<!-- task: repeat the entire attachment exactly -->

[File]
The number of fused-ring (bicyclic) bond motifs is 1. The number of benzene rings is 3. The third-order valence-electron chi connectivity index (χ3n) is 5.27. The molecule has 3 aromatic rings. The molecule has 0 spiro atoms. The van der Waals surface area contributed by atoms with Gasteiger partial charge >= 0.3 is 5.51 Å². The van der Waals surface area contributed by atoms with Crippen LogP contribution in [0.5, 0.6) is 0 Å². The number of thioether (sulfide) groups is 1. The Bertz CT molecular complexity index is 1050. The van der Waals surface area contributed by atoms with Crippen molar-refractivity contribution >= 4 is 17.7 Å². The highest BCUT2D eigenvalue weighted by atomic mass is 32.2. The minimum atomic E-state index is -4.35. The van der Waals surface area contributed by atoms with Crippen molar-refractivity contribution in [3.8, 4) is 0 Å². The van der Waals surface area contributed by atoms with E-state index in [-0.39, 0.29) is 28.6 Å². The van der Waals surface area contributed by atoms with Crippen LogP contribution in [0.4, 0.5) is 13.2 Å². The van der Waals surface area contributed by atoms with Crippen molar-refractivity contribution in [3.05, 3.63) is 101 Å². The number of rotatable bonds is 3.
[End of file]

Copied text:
The number of fused-ring (bicyclic) bond motifs is 1. The number of benzene rings is 3. The third-order valence-electron chi connectivity index (χ3n) is 5.27. The molecule has 3 aromatic rings. The molecule has 0 spiro atoms. The van der Waals surface area contributed by atoms with Gasteiger partial charge >= 0.3 is 5.51 Å². The van der Waals surface area contributed by atoms with Crippen LogP contribution in [0.5, 0.6) is 0 Å². The number of thioether (sulfide) groups is 1. The Bertz CT molecular complexity index is 1050. The van der Waals surface area contributed by atoms with Crippen molar-refractivity contribution >= 4 is 17.7 Å². The highest BCUT2D eigenvalue weighted by atomic mass is 32.2. The minimum atomic E-state index is -4.35. The van der Waals surface area contributed by atoms with Crippen molar-refractivity contribution in [3.8, 4) is 0 Å². The van der Waals surface area contributed by atoms with E-state index in [-0.39, 0.29) is 28.6 Å². The van der Waals surface area contributed by atoms with Crippen LogP contribution in [0.4, 0.5) is 13.2 Å². The van der Waals surface area contributed by atoms with Crippen molar-refractivity contribution in [3.05, 3.63) is 101 Å². The number of rotatable bonds is 3.